• Use conventional grammar and punctuation. There is a bit of legal lore about a man who was “hanged by a comma.” The statute upon which his treason charge rested needed to be interpreted based on whether or not treason was committable outside of the nation. After prolonged debate, the jurists dug out the original handwritten statute and determined that those few marks on the paper were indeed commas and subsequently found the man guilty. This being perhaps an extreme example, the point remains that it is important to correctly punctuate any contract to ensure correct interpretation.
  • Do not assume anything. Specifically say everything in the contract that needs to be said. At its most basic, this includes what each party is to do, what each party is not to do, and what happens if either party fails to do anything that was supposed to be done. Also include who owns what at any given point in the process. This is mainly a copyright issue. A graphic designer who contracts to create a logo for a business, for example, may wish to retain all rights to all samples provided to the company. Once the contract is completed and payment is made, the designer would transfer all rights to the company for the design ultimately selected and accepted as final. A designer would not want the company to have the rights to each of the original five ideas.
  • Be specific. “But I thought he meant …” does not hold up in court. Neither does, “when we talked about it before, we agreed to X.” Nothing but what is written on the signed contract matters.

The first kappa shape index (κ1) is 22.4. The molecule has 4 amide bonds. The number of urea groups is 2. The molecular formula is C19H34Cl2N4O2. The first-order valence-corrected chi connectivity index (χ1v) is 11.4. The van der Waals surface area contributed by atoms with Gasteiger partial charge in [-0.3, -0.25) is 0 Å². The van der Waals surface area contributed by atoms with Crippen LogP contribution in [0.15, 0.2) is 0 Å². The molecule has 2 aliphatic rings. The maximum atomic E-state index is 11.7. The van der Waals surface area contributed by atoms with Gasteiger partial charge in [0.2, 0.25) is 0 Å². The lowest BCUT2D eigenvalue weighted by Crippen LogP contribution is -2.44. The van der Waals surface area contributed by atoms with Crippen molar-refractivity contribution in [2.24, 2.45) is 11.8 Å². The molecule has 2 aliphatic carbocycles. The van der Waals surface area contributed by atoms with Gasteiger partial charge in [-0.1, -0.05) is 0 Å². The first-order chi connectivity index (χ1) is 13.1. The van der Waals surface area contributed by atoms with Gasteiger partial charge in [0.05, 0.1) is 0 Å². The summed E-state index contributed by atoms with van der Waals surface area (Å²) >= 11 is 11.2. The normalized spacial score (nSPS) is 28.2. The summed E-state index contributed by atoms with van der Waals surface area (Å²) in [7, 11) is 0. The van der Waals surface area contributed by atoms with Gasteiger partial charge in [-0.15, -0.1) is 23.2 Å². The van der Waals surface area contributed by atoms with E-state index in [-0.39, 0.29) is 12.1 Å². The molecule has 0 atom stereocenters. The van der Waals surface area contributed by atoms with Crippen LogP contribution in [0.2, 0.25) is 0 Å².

• Finally, have the contract reviewed by an attorney. The importance of this cannot be overstated. Consider what is at risk should your contract not withstand legal scrutiny, and it is clear that money spent on a lawyer is money well-spent. What is important to realize is that by writing clear, concise, plain language contracts, the time spent by the attorney to review them is greatly reduced, reducing your costs as well.

When writing contracts for small business or personal use, it is important to remember the whole point of a contract: to demonstrate agreement to any number of obligations. If these obligations are confusingly written, it is less likely that the other party will follow them, which defeats the whole purpose of the contract.

The bottom line is that plain language contracts are good for you and for your clients. Terms that are not subject to interpretation increase compliance, and when each party is crystal clear about his or her obligations under the contract, those obligations are more likely to be fulfilled. Finally, should the contract have to be interpreted in court, the court is better able to decide the case if the contract in question is clear and unambiguous.